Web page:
Debate ends: everyone was right
Centromeres, specialized chromosomal structures, which sit at the cross point of the “X” used to represent duplicated chromosomes, link those duplicated strands when cells are poised to divide. As division starts, a complex cellular machine drags each chromosome to opposite poles of the cell by grabbing onto centromeres and pulling each arm of the “X” into what will become a daughter cell. Researchers had known that a nucleosome—a short coil of DNA twisted around a core of proteins—forms at each centromere but the details had been murky.
An interdisciplinary Stowers team led by Associate Investigator Jennifer Gerton, PhD, developed an innovative method to count the number of fluorescent molecules in a cluster and then applied the novel approach to settle a debate rampant among cell biologists—namely, how DNA twists into the centromere. “Understanding centromeres is critical because of the role they play in maintaining genomic integrity,” says Gerton. “Losing a chromosome is catastrophic for any cell. And if it happens in sperm or egg cells, it is associated with conditions like Down syndrome.”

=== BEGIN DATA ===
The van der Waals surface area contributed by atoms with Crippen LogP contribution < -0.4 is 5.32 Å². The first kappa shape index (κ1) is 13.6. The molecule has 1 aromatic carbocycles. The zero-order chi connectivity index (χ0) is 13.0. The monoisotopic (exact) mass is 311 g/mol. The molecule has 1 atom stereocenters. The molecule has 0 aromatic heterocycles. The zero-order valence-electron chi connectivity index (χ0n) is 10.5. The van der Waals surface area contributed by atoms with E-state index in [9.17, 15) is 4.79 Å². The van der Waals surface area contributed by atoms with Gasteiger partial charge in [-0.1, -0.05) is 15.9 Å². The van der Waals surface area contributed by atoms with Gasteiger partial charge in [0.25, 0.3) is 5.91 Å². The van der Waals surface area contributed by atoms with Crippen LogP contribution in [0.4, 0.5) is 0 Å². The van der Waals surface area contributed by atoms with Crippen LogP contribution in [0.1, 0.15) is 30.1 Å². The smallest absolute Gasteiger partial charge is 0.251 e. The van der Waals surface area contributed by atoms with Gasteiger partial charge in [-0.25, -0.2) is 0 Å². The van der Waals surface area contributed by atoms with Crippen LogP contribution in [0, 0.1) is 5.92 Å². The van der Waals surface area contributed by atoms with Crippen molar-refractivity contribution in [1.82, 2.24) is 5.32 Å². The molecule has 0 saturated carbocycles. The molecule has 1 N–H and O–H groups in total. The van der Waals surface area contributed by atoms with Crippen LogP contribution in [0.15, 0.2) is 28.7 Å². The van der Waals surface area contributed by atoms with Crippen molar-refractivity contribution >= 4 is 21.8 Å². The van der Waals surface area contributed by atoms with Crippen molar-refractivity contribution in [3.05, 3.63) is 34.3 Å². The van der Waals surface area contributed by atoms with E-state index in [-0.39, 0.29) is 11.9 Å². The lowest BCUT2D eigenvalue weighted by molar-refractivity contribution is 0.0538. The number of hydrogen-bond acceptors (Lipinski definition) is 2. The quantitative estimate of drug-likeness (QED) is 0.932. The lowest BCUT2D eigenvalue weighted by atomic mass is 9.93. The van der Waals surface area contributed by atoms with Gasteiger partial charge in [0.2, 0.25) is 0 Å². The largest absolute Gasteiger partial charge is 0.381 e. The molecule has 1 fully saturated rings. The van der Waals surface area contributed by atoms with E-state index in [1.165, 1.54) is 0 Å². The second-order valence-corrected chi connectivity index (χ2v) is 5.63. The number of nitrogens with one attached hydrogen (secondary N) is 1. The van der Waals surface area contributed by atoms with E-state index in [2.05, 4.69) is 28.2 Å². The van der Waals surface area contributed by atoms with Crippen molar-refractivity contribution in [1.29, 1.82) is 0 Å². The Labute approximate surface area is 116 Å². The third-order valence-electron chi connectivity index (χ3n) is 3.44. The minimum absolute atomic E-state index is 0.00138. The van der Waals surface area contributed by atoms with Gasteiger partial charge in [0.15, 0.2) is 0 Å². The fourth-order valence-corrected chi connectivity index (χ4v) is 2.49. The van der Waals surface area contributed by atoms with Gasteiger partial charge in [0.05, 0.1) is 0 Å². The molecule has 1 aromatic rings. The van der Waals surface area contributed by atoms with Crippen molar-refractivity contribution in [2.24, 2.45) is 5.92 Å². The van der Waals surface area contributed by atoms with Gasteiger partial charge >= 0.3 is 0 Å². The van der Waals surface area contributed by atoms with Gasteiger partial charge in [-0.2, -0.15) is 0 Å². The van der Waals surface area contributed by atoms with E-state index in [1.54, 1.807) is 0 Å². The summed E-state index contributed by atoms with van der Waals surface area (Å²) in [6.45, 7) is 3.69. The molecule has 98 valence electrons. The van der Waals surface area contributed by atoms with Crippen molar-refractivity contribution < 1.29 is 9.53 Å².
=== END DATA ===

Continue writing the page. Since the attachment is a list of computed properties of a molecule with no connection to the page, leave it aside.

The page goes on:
Gerton, whose lab uses both the yeast Saccharomyces cerevisiae and mammalian cells to study the mechanics of cell division, explains that, previously, people had proposed at least six different centromere structures. “What we found is that centromeric nucleosomes change their structure during cell division,” she says. ”That explained why people had observed different structures. They had likely been looking at different phases of the cell cycle.”
The study was published in the July 20, 2012, issue of Cell.